The new details raised more questions about the decision in February by Immigration and Custom Enforcement officials to release 2,226 immigration detainees from facilities in several states in order to slow rising detention costs in the face of $300 million in automatic budget cuts known as the sequester, which kicked in March 1. During two congressional hearings in March, ICE Director John Morton insisted that only detainees who did not pose a threat to public safety were released and that all remained under supervision. Information released by DHS in response to requests from the Senate Permanent Subcommittee on Investigations shows that ICE has taken back into custody 58 of the convicted criminals released nationally after a review showed the seriousness of their offenses. Sen. John McCain (R-AZ) told the newspaper: "You should be concerned with people who are guilty of second-degree robbery, DUI, stalking convictions — those kinds of things. They’re just released out into the public when they are in this country illegally."
Lorraine Martin, a Connecticut nurse, was arrested with her sons when the police raided her home and found a small amount of marijuana. The charges were later dropped and the official record was purged, says Philly.com. Martin has been unable to find a job, and she claims it is because when you type her name into a search engine, articles like one titled “Mother and Sons Charged with Drug Offenses” are still available through online news outlets. Martin filed a class-action suit against local news outlets on behalf of those who were arrested but whose criminal records have since been expunged.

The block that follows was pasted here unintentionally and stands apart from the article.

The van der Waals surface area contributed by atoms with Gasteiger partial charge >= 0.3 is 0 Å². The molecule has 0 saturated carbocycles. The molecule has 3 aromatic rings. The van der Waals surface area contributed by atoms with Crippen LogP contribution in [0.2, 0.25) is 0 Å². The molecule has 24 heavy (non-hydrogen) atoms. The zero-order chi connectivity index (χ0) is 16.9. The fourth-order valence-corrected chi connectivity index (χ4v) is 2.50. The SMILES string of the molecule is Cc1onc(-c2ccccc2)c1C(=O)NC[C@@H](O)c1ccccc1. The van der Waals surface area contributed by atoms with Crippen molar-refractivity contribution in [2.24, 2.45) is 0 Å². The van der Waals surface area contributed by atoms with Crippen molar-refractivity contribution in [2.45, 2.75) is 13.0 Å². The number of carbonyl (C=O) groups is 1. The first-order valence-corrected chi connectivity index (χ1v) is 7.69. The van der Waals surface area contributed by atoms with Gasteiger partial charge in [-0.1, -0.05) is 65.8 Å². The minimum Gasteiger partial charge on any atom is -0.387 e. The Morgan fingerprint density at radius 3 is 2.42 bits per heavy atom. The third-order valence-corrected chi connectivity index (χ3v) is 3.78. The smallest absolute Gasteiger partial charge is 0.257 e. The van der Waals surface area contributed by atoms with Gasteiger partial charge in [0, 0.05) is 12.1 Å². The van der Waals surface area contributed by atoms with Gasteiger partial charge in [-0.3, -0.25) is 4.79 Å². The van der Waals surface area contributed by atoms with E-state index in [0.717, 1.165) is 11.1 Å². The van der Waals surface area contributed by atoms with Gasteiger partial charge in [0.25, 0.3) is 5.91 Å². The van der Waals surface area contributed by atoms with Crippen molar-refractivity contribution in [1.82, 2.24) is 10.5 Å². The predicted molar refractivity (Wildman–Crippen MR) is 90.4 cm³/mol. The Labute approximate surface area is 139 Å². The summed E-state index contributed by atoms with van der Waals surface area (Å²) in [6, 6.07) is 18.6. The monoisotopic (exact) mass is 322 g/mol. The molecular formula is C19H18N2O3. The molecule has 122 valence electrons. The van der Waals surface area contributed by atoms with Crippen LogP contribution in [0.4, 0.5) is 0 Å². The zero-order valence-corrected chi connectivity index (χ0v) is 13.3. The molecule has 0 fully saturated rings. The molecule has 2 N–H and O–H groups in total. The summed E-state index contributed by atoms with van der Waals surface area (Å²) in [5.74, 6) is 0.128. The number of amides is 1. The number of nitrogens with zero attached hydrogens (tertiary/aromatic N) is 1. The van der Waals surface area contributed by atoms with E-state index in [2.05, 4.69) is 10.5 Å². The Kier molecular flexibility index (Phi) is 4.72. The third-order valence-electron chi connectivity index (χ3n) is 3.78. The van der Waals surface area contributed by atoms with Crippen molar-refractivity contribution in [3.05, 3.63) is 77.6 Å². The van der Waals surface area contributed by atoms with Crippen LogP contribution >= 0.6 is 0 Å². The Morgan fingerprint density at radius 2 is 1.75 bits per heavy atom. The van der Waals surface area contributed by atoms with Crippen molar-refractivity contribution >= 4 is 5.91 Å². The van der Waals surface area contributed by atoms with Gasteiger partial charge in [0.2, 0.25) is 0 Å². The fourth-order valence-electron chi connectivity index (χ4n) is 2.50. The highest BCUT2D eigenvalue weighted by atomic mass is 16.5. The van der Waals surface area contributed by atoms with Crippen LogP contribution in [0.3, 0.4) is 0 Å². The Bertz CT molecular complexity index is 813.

The suit claims that the online media outlets defame them by continuing to make available content about the story. The novel question is: Can an article written about an incident that accurately describes an event that did take place be false if the record of that event was later expunged? In other words, does the truth change into a falsehood over time such that what happened after the fact makes the event described at the time defamatory? And if it does, then does the online news agency have an obligation to take down content that hurts a person’s reputation or ability to earn a living if the subsequent events make it clear that the arrest should not have happened or where the prosecutor has, by expunging the record, shown that the person who was arrested for a crime should not continue to be judged on the basis of her arrest for it?